> comparison set is different.  This is NOT the same as a p-value, which
> depends only on the value of the current test statistic.
>
> The same thing happens with FWER, because these methods control the
> probability of making at least one mistake, which clearly depends on
> which set of tests are performed.
>
> --Naomi
>
> At 03:11 PM 12/13/2008, Sean Davis wrote:
>> On Sat, Dec 13, 2008 at 12:36 PM, Wayne Xu <wxu at msi.umn.edu> wrote:
>> > Hello,
>> > I am not sure this is a right place to ask this question, but it is
>> > micrarray data analysis:
>> >
>> > In two group t test, the multiple test Q values are depending on
>> the total
>> > number of genes in the test. If I filter the gene list first, for
>> example, I
>> > only use those genes that have1.2 fold changes for T test and
>> multiple test,
>> > this gene list is much smaller than the total gene list, then the
>> multiple
>> > test q values are much smaller.
>> >
>> > Do you think above is a correct way? People who do not do that way may
>> > consider the statistical power may be lost? But how much power lost
>> and how
>> > to calculate the power in this case?
>>
>> No, you cannot filter based on fold change.  However, you can filter
>> based on variance or some other measure that does not depend on the
>> two groups being compared.  Anything that filters genes based on
>> "knowing" the two groups will lead to a biased test.  Remember that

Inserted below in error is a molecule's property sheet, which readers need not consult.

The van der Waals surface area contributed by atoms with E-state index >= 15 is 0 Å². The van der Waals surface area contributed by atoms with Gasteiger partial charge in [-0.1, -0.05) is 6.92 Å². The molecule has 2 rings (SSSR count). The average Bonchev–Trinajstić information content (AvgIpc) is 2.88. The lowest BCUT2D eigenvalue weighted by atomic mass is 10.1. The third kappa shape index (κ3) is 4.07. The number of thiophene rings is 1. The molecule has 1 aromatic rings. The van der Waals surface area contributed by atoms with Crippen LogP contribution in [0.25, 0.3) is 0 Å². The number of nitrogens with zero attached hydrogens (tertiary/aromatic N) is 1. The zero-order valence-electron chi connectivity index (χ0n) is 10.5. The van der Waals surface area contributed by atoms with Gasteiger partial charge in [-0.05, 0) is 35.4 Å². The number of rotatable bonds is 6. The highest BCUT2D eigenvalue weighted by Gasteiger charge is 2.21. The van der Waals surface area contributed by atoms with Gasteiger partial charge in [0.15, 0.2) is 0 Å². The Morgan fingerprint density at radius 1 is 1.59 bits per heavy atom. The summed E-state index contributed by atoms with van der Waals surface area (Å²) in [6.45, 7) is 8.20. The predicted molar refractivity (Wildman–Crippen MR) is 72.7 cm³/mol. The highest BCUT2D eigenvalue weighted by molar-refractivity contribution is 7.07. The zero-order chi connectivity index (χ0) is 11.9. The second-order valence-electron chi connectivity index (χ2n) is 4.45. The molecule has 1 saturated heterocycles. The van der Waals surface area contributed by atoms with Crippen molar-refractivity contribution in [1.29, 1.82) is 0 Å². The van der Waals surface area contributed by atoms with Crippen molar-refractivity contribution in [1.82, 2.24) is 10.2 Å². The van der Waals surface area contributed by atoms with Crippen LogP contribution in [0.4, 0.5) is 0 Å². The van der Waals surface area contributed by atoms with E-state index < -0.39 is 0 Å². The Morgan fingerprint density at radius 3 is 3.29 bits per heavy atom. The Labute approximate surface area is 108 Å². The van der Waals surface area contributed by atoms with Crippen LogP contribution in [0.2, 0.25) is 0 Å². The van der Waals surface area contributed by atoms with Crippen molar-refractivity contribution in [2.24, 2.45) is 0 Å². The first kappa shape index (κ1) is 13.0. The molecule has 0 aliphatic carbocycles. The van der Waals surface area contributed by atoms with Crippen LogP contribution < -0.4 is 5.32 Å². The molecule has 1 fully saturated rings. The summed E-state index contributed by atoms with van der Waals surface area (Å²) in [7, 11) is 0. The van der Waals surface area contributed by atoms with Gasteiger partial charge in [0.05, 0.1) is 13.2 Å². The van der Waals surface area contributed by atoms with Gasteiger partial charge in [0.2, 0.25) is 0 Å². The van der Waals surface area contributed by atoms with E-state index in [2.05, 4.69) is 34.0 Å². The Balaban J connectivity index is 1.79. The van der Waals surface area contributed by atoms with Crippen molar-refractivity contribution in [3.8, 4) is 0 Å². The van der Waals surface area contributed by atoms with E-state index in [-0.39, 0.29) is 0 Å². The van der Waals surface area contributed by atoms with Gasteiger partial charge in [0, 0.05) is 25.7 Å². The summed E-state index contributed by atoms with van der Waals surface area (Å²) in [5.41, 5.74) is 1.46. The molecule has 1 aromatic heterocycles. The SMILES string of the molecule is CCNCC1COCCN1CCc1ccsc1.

>> filtering removes genes from consideration from further analysis.
>>
>> For further details, there are MANY discussions of this topic in the
>> mailing list.
>>
>> > When people report multiple test Q values, they usually do not
>> mention how
>> > many genes are used in this multiple test. You can get different Q
>> values
>> > (even use the same method, e.g. Benjamin and Holm adjust method) in
>> the same
>> > dataset. Then how can it make sense if the same genes have different Q
>> > values?
>>
>> A good manuscript should describe in detail the preprocessing and
>> filtering steps, the statistical tests used, and the methods for
>> correcting for multiple testing.  You are correct that many papers do
>> not do so.
>>
>> As for different q-values in the same dataset using different methods,
>> it is important to note that one should not do an analysis, get a
>> result, and then, based on that result, go back and redo the analysis
>> with different parameters to get a "better" result.  It is very
>> important that each step of an analysis (preprocessing, filtering,
>> testing, multiple-testing correction) be justifiable independent of
>> the other steps in order for the results to be interpretable.
>>
>> Sean
>>
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>
> Naomi S. Altman                                814-865-3791 (voice)
> Associate Professor
> Dept. of Statistics                              814-863-7114 (fax)
> Penn State University                         814-865-1348 (Statistics)
> University Park, PA 16802-2111

```